Williams-Yulee and Why It’s Time for America to Stop Electing Judges

For casual news fans and avid U.S. Supreme Court junkies alike, the past week’s headlines have been dominated, not surprisingly, by stories about Obergefell v. Hodges, the same-sex marriage case.  But there’s another story that emerged from the Court this week that deserves special attention in this forum:  Williams-Yulee v. Florida Bar Association. In that case — issued the day after oral argument in Obergefell — the Court once again waded into America’s longstanding but peculiar experiment with judicial elections.

For more than 150 years, the United States has stood apart from most of the world in its practice of electing judges; today, 39 U.S. states elect at least some judges and 87% of state court judges will stand for an election at some point in their careers. Why this fascination with judicial elections? Well, it can be chalked up to the populist origins of the practice — as a measure for combating corrupt patronage networks in the mid-1800s — and the belief that elections render judges more democratically accountable.

But as states like Florida have learned, judicial elections never lived up to their populist promise. In fact, there was a time, not so long ago, when corruption ruled Florida’s judiciary. The stories abound: There was the judge in the late 1960s who required lawyers to contribute to his campaign before they could argue. Even more embarrassing were the three members of the Florida Supreme Court who resigned in the early 1970s after getting caught pressuring lower courts to rule in favor of the justices’ campaign donors, allowing an interested party to ghostwrite an opinion, and enjoying a gambling spree in Las Vegas courtesy of a dog track that was litigating a case before the court. The reason for this gap between theory and practice: the need to raise campaign funds undercuts judicial integrity and invites quid pro quo corruption.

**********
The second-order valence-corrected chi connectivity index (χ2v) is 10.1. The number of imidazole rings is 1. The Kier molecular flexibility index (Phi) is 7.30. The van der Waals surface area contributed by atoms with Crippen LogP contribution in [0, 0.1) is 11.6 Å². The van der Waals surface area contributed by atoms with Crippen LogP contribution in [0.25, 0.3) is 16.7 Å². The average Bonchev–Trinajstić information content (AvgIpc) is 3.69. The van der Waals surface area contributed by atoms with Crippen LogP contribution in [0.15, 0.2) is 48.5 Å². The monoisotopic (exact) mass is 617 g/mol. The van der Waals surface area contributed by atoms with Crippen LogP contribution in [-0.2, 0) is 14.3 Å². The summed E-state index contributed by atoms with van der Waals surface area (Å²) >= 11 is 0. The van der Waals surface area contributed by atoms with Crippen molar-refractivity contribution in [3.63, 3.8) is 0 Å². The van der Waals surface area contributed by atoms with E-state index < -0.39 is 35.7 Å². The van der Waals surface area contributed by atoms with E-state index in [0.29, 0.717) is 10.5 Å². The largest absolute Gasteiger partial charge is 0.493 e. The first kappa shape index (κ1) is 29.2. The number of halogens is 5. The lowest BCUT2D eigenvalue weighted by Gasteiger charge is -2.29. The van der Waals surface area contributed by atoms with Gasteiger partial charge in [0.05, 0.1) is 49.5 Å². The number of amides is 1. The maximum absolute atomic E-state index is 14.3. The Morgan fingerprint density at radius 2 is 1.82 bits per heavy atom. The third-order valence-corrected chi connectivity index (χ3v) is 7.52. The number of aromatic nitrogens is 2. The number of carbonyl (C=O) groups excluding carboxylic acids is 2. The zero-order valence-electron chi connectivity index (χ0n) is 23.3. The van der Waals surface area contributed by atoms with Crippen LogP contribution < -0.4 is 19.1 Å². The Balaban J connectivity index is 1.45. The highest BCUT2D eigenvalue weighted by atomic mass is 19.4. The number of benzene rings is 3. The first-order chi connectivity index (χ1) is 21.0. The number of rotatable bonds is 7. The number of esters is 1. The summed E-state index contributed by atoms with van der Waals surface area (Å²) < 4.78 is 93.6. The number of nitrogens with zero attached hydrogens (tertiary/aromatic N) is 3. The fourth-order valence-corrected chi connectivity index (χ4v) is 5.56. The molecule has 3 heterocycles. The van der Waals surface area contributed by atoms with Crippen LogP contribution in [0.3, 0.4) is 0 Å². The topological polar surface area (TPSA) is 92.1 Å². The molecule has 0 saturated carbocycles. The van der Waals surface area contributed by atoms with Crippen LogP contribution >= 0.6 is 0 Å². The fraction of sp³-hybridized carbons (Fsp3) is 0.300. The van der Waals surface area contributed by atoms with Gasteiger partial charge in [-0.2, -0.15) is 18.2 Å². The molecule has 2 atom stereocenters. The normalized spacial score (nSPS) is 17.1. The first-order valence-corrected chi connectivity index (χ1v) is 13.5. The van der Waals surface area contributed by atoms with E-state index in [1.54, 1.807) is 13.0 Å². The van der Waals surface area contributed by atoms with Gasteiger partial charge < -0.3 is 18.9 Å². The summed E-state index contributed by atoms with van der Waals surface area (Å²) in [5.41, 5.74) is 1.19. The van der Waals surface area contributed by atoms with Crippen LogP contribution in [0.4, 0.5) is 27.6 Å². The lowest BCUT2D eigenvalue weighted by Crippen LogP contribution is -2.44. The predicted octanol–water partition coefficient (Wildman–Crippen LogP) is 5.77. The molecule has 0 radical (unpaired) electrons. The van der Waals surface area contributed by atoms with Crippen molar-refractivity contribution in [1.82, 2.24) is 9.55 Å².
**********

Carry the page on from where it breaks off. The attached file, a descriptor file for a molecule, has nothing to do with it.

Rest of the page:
Now, Williams-Yulee turned out to be a victory for anticorruption: the Court held that Florida could bar judicial candidates from personally soliciting campaign contributions. Unfortunately, though, the victory is small and fleeting: the Court’s reasoning focused on the extremely narrow nature of the Florida rule and impliedly rejected most campaign finance restrictions in judicial elections (beyond contribution limits). So even after Williams-Yulee, states still have little in their arsenal with which to combat the evils of judicial elections. Maybe then, in an era when more and more money is flowing into judicial campaigns, Williams-Yulee ought to be our wake-up call — a sign that its time for the United States to kick the “insanely and characteristically American” habit of electing judges.